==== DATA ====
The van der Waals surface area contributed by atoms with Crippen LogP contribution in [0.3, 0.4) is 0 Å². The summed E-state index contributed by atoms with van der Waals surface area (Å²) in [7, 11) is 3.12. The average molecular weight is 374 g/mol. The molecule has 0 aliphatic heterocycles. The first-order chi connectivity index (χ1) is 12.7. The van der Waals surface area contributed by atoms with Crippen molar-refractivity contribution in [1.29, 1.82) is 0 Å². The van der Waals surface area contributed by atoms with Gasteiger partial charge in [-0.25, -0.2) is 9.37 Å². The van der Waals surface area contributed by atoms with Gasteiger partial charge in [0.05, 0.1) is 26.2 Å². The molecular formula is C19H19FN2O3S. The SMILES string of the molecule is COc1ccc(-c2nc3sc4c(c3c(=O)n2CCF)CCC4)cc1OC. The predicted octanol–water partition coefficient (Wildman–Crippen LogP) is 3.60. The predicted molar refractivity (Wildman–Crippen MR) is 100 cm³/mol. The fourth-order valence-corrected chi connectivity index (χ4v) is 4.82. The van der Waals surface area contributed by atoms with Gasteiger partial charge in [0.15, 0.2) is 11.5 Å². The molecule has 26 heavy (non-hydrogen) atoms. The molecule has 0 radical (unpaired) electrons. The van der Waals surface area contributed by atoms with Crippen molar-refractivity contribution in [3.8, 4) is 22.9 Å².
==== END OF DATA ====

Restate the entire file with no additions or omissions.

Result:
The van der Waals surface area contributed by atoms with Crippen LogP contribution in [0.3, 0.4) is 0 Å². The summed E-state index contributed by atoms with van der Waals surface area (Å²) in [7, 11) is 3.12. The average molecular weight is 374 g/mol. The molecule has 0 aliphatic heterocycles. The first-order chi connectivity index (χ1) is 12.7. The van der Waals surface area contributed by atoms with Crippen molar-refractivity contribution in [1.29, 1.82) is 0 Å². The van der Waals surface area contributed by atoms with Gasteiger partial charge in [-0.25, -0.2) is 9.37 Å². The van der Waals surface area contributed by atoms with Gasteiger partial charge in [0.05, 0.1) is 26.2 Å². The molecular formula is C19H19FN2O3S. The SMILES string of the molecule is COc1ccc(-c2nc3sc4c(c3c(=O)n2CCF)CCC4)cc1OC. The predicted octanol–water partition coefficient (Wildman–Crippen LogP) is 3.60. The predicted molar refractivity (Wildman–Crippen MR) is 100 cm³/mol. The fourth-order valence-corrected chi connectivity index (χ4v) is 4.82. The van der Waals surface area contributed by atoms with Gasteiger partial charge in [0.15, 0.2) is 11.5 Å². The molecule has 26 heavy (non-hydrogen) atoms. The molecule has 0 radical (unpaired) electrons. The van der Waals surface area contributed by atoms with Crippen molar-refractivity contribution in [3.8, 4) is 22.9 Å².